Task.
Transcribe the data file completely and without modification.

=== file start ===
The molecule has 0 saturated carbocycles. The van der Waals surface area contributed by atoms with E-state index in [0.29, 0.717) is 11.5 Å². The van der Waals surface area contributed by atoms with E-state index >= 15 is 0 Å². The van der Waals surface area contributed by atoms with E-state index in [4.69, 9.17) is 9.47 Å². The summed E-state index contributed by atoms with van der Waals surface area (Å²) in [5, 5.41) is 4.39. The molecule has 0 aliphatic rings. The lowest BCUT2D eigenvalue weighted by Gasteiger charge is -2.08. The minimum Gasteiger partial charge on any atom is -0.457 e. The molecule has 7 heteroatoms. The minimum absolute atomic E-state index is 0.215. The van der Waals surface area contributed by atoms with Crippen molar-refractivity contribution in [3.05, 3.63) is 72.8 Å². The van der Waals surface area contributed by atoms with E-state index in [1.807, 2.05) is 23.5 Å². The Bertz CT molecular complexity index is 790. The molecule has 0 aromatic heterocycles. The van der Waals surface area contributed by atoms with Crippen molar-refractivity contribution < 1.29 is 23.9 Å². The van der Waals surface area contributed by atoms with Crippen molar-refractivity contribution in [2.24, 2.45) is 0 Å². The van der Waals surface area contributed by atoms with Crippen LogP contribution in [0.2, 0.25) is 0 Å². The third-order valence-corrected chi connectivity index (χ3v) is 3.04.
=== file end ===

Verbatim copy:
The molecule has 0 saturated carbocycles. The van der Waals surface area contributed by atoms with E-state index in [0.29, 0.717) is 11.5 Å². The van der Waals surface area contributed by atoms with E-state index >= 15 is 0 Å². The van der Waals surface area contributed by atoms with E-state index in [4.69, 9.17) is 9.47 Å². The summed E-state index contributed by atoms with van der Waals surface area (Å²) in [5, 5.41) is 4.39. The molecule has 0 aliphatic rings. The lowest BCUT2D eigenvalue weighted by Gasteiger charge is -2.08. The minimum Gasteiger partial charge on any atom is -0.457 e. The molecule has 7 heteroatoms. The minimum absolute atomic E-state index is 0.215. The van der Waals surface area contributed by atoms with Crippen molar-refractivity contribution in [3.05, 3.63) is 72.8 Å². The van der Waals surface area contributed by atoms with E-state index in [1.807, 2.05) is 23.5 Å². The Bertz CT molecular complexity index is 790. The molecule has 0 aromatic heterocycles. The van der Waals surface area contributed by atoms with Crippen molar-refractivity contribution < 1.29 is 23.9 Å². The van der Waals surface area contributed by atoms with Crippen molar-refractivity contribution in [2.24, 2.45) is 0 Å². The van der Waals surface area contributed by atoms with Crippen LogP contribution in [0.2, 0.25) is 0 Å². The third-order valence-corrected chi connectivity index (χ3v) is 3.04.